Have you ever tried to understand a sperm analysis form?
The one I looked over yesterday before seeing the doctor was a pastiche of Latin medical terms, percentages and figures down to three or four decimal points. Finally, at the very bottom, I found the word “normal”, and heaved a little sigh of relief. One thing cancelled out, a million more to go.
But it was not to be that easy. Once in my doctor’s office, going through the form line by line, I discovered (I took notes) that of the 22m sperm collected in the sample, 15 per cent moved rapidly, 30 per cent moved slowly, 35 per cent just kind of jiggled about aimlessly and 20 per cent were dead. Which broke down to about 9.9m extremely determined sperm, and the rest not so much. This was a normal sample, the doctor said, but it was on the “low” side of normal.
I could theoretically get pregnant, but his shoulder shrug seemed to suggest it would be touch and go.
So what to do? We are off to give another sample at a different laboratory, just to check that the result is indeed representative. And if so, then Rufus will have to go see a urologist, and possibly after that they might “wash” his sperm and inseminate me.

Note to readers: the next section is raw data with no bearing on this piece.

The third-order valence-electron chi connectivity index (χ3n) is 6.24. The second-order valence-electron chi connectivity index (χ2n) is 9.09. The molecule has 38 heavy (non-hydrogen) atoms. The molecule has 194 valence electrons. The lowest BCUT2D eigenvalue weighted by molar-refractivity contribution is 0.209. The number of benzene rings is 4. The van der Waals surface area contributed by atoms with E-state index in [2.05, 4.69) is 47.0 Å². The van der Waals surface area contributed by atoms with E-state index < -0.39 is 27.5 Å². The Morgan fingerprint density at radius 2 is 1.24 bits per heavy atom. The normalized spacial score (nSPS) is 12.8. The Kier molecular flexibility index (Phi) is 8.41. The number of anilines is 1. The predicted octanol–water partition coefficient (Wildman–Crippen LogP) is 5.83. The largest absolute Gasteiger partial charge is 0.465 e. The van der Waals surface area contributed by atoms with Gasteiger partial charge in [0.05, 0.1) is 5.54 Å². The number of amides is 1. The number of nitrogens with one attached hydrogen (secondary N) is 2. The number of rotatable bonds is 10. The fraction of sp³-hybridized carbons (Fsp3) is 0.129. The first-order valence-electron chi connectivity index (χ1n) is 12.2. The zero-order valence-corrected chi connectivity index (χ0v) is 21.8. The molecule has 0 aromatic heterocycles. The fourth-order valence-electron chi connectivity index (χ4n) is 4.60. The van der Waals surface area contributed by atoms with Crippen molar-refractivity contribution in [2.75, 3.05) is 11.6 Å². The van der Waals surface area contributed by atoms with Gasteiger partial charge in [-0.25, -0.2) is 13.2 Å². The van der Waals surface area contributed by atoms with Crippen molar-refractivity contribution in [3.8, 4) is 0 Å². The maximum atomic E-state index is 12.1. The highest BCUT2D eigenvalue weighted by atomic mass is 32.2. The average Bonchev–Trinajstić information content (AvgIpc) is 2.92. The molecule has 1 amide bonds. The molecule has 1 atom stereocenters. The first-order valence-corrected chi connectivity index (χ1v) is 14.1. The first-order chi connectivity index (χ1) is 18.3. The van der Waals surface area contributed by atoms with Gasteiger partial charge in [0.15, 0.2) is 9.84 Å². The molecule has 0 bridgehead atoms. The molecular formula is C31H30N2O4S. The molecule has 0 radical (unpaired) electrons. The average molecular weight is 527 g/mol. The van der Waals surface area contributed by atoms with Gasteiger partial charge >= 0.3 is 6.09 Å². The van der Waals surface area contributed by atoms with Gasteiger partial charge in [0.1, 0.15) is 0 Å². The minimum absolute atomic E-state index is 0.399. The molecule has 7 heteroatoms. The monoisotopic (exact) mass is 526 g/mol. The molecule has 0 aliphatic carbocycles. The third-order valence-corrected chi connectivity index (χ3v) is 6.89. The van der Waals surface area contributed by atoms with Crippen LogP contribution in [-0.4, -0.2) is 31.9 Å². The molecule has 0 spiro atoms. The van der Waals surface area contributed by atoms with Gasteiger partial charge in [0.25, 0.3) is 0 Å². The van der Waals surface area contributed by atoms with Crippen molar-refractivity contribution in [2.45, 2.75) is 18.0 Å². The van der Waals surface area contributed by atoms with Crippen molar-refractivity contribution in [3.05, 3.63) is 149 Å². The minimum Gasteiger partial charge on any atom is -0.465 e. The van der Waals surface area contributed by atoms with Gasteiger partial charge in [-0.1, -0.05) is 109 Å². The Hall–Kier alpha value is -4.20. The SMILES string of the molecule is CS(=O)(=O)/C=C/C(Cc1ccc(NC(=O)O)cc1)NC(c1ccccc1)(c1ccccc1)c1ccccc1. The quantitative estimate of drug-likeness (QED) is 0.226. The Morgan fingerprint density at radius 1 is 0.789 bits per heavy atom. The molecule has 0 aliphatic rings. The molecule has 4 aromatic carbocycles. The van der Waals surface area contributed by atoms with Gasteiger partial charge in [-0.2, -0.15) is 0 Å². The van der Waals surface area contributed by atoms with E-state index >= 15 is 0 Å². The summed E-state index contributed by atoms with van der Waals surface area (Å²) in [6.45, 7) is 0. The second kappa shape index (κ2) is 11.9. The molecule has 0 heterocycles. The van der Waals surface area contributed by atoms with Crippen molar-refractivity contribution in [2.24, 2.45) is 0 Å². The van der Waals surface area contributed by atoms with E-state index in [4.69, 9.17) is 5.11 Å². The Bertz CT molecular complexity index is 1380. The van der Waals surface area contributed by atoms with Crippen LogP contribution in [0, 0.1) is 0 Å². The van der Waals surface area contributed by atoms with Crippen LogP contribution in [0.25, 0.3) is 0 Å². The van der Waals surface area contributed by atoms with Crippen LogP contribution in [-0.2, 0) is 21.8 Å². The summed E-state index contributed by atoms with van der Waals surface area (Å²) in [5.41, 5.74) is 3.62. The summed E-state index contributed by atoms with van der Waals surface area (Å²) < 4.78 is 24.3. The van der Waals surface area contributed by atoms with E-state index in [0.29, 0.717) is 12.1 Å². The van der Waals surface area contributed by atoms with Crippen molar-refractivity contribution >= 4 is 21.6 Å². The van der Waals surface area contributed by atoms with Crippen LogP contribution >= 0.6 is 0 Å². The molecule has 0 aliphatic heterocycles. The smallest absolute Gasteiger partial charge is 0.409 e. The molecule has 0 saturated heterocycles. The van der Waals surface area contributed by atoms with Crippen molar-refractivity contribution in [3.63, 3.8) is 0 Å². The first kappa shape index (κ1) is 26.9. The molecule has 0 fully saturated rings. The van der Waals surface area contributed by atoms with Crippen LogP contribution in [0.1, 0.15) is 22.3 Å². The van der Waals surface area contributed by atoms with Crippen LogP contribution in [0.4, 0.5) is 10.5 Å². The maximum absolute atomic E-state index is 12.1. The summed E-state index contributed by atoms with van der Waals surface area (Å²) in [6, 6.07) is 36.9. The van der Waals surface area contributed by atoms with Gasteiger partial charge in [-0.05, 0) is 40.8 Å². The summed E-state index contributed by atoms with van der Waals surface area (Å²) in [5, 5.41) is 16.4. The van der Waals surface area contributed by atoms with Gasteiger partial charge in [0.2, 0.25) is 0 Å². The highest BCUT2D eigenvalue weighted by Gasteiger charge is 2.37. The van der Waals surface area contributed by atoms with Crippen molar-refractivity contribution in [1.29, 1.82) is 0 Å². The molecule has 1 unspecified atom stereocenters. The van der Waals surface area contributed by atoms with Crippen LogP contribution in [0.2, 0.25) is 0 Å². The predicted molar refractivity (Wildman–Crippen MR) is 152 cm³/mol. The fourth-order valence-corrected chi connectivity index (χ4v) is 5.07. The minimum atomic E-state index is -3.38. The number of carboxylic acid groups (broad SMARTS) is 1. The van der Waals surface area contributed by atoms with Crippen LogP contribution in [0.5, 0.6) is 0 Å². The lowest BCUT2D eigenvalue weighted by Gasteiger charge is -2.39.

Washing means basically picking out the very best sperm, according to google, wikipedia and all of those other websites doctors hate so much.
Meanwhile, I am off to have a bunch of blood tests (blech) next week to check various things – more Latin names. I HATE blood tests. The last and only time I gave blood I fainted, legs in the air.
I was worried Rufus might be upset to hear about the “low side of normal” finding, so I made sure I mentioned how visibly impressed the doctor had been with the volume of the sample. But I need not have worried, he was not thrilled to have to give another sample, but ultimately he was much more concerned about the three days’ abstinence required beforehand. We’ll get around that by going straight from the airport to the laboratory when he comes back on Saturday – the silver lining in his travels.